The Fight For Menstruation Equality Continues in 2020
California and Virginia rang in 2020 by becoming the latest states to tackle the so-called “tampon tax” — the colloquial term for the sales tax applied to menstrual products in most states in the country.
As of Jan. 1, all menstrual hygiene products and diapers are now exempt from sales tax in California. This new rule, which resulted from a revised state budget signed by Gov. Gavin Newsom last year, however, is temporary for the next two years. New Year’s Day also marked the introduction of a dramatically lower sales tax rate on period products and diapers in Virginia to 2.5 percent after a new law took effect.
Eight states have eliminated sales tax on menstrual hygiene products thanks to years of activists’ work. “NPR called 2015 ‘the year of the period,” Jennifer Weiss-Wolf, the author of “Periods Gone Public: Taking a Stand for Menstrual Equity,” and the co-founder of the policy group Period Equity, told Supermajority News. “If anything [this activism] has gained more and more speed since then.”
One activist who has drawn attention to the period tax is Nadya Okamoto. In late 2014, when she was still in high school, Okamoto and her classmate Vincent Forand co-founded the group PERIOD, which advocates for the end of the tampon tax and the free distribution of menstrual hygiene products in schools, shelters, and prisons. Okamoto, now 21, said she became aware of the cost of having periods when her family went through a period of homelessness. “We heard stories directly from homeless women who were in much worse circumstances who said they used toilet paper and socks and cardboard [instead of pads and tampons].”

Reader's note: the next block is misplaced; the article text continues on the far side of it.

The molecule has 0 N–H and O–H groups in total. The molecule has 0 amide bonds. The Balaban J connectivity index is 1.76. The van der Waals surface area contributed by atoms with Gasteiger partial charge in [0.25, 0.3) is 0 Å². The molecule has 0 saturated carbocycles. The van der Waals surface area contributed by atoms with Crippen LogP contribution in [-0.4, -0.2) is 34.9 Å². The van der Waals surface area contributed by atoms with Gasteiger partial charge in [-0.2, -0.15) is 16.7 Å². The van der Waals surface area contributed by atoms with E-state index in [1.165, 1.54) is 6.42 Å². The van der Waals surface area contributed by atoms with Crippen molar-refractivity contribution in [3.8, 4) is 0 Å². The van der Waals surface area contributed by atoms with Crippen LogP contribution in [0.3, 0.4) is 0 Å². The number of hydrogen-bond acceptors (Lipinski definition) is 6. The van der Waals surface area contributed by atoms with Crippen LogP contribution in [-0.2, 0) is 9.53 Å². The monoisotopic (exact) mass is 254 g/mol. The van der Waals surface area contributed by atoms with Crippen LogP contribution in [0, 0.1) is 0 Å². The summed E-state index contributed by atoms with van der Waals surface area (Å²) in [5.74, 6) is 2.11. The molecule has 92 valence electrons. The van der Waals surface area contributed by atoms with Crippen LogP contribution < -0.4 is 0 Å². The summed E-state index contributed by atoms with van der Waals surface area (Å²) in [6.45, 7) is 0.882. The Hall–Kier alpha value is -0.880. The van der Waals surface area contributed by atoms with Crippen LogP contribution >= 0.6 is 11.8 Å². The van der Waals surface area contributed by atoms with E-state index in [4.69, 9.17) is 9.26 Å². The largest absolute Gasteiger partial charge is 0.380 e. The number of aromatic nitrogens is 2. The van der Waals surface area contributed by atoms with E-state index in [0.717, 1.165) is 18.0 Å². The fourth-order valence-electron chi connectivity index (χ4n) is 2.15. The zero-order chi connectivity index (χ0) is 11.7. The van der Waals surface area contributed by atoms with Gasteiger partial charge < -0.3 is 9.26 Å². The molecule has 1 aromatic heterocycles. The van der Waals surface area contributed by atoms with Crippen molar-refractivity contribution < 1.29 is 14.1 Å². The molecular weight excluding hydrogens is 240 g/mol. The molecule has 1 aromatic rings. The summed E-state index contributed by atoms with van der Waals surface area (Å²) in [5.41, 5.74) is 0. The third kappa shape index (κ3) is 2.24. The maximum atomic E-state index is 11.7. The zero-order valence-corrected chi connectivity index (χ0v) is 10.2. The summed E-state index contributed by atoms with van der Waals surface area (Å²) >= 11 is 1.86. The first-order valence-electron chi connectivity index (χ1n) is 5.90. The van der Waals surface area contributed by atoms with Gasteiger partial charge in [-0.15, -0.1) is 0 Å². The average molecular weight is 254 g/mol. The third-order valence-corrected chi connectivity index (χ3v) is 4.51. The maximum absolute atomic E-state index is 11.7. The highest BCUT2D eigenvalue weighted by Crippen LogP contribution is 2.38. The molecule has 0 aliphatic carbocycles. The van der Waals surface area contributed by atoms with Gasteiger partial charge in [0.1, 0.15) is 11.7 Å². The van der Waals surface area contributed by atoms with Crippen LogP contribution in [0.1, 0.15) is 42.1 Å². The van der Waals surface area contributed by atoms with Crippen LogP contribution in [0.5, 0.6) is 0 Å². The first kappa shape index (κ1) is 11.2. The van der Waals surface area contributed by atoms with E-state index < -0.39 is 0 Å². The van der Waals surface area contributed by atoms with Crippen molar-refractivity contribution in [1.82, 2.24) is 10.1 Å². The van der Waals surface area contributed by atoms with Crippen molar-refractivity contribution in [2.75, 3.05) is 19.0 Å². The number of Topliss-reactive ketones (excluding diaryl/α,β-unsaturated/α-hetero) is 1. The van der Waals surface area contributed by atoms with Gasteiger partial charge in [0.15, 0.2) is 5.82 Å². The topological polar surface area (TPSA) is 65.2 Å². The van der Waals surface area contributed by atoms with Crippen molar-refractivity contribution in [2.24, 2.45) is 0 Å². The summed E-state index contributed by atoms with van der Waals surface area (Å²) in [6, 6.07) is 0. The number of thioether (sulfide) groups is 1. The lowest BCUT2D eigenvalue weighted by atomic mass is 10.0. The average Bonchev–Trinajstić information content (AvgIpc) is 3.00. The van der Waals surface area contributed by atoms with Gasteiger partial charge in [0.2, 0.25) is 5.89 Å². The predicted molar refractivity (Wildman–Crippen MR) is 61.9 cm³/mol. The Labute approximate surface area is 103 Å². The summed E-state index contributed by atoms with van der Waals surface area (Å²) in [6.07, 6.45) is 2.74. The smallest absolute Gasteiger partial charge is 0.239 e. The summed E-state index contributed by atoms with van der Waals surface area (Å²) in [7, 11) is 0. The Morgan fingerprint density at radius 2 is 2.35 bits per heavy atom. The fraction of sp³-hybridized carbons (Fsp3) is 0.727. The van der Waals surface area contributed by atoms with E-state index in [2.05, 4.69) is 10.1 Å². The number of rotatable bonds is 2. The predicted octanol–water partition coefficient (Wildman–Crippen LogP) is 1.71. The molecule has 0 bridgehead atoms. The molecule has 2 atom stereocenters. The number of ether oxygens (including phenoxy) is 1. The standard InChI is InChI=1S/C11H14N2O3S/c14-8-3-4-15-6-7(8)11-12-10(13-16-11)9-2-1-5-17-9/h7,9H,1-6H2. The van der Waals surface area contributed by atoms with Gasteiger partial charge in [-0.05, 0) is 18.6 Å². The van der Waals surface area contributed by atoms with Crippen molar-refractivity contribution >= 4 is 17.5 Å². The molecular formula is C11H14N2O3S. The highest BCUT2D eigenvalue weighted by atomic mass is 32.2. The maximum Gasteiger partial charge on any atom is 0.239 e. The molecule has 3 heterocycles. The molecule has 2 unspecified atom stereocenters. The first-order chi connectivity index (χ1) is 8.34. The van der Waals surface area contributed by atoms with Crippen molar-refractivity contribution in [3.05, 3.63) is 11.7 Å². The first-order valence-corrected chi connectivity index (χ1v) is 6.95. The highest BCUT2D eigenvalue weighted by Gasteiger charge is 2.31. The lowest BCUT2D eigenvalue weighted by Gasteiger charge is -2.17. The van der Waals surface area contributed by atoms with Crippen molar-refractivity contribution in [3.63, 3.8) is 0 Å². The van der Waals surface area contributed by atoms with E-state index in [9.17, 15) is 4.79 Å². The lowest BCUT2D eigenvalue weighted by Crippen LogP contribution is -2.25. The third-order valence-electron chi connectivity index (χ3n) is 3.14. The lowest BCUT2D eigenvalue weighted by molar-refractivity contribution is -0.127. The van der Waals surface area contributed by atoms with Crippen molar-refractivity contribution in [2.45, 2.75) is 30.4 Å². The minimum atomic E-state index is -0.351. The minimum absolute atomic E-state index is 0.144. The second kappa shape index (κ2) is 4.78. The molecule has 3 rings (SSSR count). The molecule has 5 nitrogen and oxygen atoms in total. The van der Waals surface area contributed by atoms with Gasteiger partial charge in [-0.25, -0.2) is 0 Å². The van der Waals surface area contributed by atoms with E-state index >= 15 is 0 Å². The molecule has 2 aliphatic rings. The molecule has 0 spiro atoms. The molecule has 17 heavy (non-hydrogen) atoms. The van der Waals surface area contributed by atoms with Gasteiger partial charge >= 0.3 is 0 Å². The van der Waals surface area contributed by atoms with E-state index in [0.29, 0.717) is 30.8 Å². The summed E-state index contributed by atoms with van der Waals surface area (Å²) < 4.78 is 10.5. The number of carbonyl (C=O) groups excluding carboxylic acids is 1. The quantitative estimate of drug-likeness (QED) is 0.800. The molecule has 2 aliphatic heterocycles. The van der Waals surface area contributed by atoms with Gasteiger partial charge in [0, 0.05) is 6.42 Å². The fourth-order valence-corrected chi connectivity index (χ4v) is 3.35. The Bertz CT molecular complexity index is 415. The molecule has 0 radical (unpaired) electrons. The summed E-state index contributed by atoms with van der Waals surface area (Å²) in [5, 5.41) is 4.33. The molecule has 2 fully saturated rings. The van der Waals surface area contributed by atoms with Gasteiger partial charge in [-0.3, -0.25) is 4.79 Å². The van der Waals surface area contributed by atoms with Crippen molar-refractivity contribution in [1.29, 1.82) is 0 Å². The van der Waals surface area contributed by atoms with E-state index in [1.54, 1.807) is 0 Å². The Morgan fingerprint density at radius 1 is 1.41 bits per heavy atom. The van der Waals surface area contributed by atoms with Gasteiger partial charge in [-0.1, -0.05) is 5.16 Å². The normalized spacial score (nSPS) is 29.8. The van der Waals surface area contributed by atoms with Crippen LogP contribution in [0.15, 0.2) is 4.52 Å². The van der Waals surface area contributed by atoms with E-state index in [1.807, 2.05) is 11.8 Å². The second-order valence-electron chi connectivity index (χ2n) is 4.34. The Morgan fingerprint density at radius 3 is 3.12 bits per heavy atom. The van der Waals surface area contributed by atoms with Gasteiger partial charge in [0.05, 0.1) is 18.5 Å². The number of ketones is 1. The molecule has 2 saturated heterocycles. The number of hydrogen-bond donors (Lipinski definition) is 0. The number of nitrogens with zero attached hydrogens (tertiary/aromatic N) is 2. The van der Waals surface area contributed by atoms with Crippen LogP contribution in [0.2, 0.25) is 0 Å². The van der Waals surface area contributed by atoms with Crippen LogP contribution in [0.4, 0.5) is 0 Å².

Okamoto soon realized that social media could help educate the public about this issue. “Now, with the rise and relevance of social media when we talk about it with people, maybe they’ve read something about it before, or maybe they’ve seen something on social media,” said Okamoto.
But while Okamoto says there has been an increase in awareness about the issue, there is still quite a ways to go in terms of public awareness — especially about the “tampon tax.” That’s why PERIOD has task forces devoted to educating consumers about the issue across the country.
“The biggest reaction we get when we tell people about the tampon tax is ‘oh my gosh I had no idea,’ and oftentimes legislators also have no idea,” said Okamoto. “I talk to legislators weekly who don’t know their state has a tampon tax. Because, first of all, it is not widely talked about, and second of all, it’s not widely questioned.”
Okamoto hopes that 2020 will be a turning point in that awareness, particularly as the impact of legislation like that passed in California and Virginia, take hold. “A majority of our states still have this tampon tax, but we have proven that it can be taken down,” Okamoto explained. “This is just the start.”